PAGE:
You may have heard of QAnon, the batshit-crazy conspiracy theory. As one game designer points out, it’s so effective, despite it being anti-rational, because of the incredible amounts of apophenia (“tendency to perceive meaningful connections between unrelated things”) it entails.

QAnon has often been compared to ARGs and LARPs and rightly so. It uses many of the same gaming mechanisms and rewards. It has a game-like feel to it that is evident to anyone who has ever played an ARG, online role-play (RP) or LARP before. The similarities are so striking that it has often been referred to as a LARP or ARG. However this beast is very very different from a game.

[…]

QAnon grows on the wild misinterpretation of random data, presented in a suggestive fashion in a milieu designed to help the users come to the intended misunderstanding. Maybe “guided apophenia” is a better phrase. Guided because the puppet masters are directly involved in hinting about the desired conclusions. They have pre-seeded the conclusions. They are constantly getting the player lost by pointing out unrelated random events and creating a meaning for them that fits the propaganda message Q is delivering.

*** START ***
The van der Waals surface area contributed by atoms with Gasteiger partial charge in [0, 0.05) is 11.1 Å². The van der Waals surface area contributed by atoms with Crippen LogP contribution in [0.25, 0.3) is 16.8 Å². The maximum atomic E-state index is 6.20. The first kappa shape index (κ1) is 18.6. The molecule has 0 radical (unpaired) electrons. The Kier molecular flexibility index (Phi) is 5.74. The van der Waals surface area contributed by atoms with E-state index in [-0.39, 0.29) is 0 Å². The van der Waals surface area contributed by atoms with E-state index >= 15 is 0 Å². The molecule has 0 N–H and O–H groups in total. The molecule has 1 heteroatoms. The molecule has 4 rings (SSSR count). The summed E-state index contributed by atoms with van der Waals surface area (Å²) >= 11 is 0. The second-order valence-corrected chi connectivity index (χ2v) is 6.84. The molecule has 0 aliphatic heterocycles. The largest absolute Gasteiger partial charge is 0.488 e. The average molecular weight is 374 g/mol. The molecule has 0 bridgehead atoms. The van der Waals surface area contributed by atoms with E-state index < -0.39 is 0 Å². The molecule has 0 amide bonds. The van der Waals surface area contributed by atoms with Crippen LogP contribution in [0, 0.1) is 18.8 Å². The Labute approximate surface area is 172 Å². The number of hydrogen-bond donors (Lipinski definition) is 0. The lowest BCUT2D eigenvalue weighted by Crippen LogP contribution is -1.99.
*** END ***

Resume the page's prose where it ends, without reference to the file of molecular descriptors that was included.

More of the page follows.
A Game Designer’s Analysis Of QAnon (Curioser Institute)

Ironically enough, the arc of my career, and many other knowledge workers like me, is to spot connections between similarly unrelated things.

As Dorian Taylor points out in his newsletter, there is a lot of money to be made as the ‘trusted intermediary’ between people and the information they desire.

The role of the intermediary is, nominally, to act as a trusted source, conduit, or steward of shared informational state. Being the trusted steward of shared informational state is functionally the same as owning it. Platform operators understand this in their bones, which is why they make their fiefdoms easy to join and hard to quit. And they do that by making the information you put into them hard to pry back out.

Setting the Tone for an Anti-Platform
(the making of Making Sense)